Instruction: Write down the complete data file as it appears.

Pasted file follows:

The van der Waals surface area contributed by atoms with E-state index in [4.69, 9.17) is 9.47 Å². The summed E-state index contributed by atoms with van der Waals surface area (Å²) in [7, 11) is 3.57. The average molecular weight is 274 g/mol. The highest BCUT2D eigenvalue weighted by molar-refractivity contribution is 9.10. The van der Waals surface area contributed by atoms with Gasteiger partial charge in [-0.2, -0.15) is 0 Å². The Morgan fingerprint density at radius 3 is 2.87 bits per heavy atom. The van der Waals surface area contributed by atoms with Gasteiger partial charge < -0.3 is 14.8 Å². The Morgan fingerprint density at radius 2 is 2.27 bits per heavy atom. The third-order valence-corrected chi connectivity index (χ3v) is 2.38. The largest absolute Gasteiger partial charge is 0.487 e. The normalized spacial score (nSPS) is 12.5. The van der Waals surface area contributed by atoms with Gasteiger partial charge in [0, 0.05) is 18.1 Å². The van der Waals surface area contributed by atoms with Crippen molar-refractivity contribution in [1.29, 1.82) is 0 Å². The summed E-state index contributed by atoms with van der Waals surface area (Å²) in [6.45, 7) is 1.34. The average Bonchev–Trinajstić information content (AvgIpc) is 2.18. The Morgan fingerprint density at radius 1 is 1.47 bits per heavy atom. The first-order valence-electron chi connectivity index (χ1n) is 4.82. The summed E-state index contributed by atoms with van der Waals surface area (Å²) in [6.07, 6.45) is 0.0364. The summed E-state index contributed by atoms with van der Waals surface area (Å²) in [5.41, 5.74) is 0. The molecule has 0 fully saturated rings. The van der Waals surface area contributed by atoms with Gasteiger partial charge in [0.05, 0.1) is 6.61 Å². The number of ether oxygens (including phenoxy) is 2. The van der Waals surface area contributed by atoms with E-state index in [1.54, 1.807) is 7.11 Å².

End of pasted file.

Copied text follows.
The van der Waals surface area contributed by atoms with E-state index in [4.69, 9.17) is 9.47 Å². The summed E-state index contributed by atoms with van der Waals surface area (Å²) in [7, 11) is 3.57. The average molecular weight is 274 g/mol. The highest BCUT2D eigenvalue weighted by molar-refractivity contribution is 9.10. The van der Waals surface area contributed by atoms with Gasteiger partial charge in [-0.2, -0.15) is 0 Å². The Morgan fingerprint density at radius 3 is 2.87 bits per heavy atom. The van der Waals surface area contributed by atoms with Gasteiger partial charge < -0.3 is 14.8 Å². The Morgan fingerprint density at radius 2 is 2.27 bits per heavy atom. The third-order valence-corrected chi connectivity index (χ3v) is 2.38. The largest absolute Gasteiger partial charge is 0.487 e. The normalized spacial score (nSPS) is 12.5. The van der Waals surface area contributed by atoms with Gasteiger partial charge in [0, 0.05) is 18.1 Å². The van der Waals surface area contributed by atoms with Crippen molar-refractivity contribution in [1.29, 1.82) is 0 Å². The summed E-state index contributed by atoms with van der Waals surface area (Å²) in [6.45, 7) is 1.34. The average Bonchev–Trinajstić information content (AvgIpc) is 2.18. The Morgan fingerprint density at radius 1 is 1.47 bits per heavy atom. The first-order valence-electron chi connectivity index (χ1n) is 4.82. The summed E-state index contributed by atoms with van der Waals surface area (Å²) in [6.07, 6.45) is 0.0364. The summed E-state index contributed by atoms with van der Waals surface area (Å²) in [5.41, 5.74) is 0. The molecule has 0 fully saturated rings. The van der Waals surface area contributed by atoms with Gasteiger partial charge in [0.05, 0.1) is 6.61 Å². The number of ether oxygens (including phenoxy) is 2. The van der Waals surface area contributed by atoms with E-state index in [1.54, 1.807) is 7.11 Å².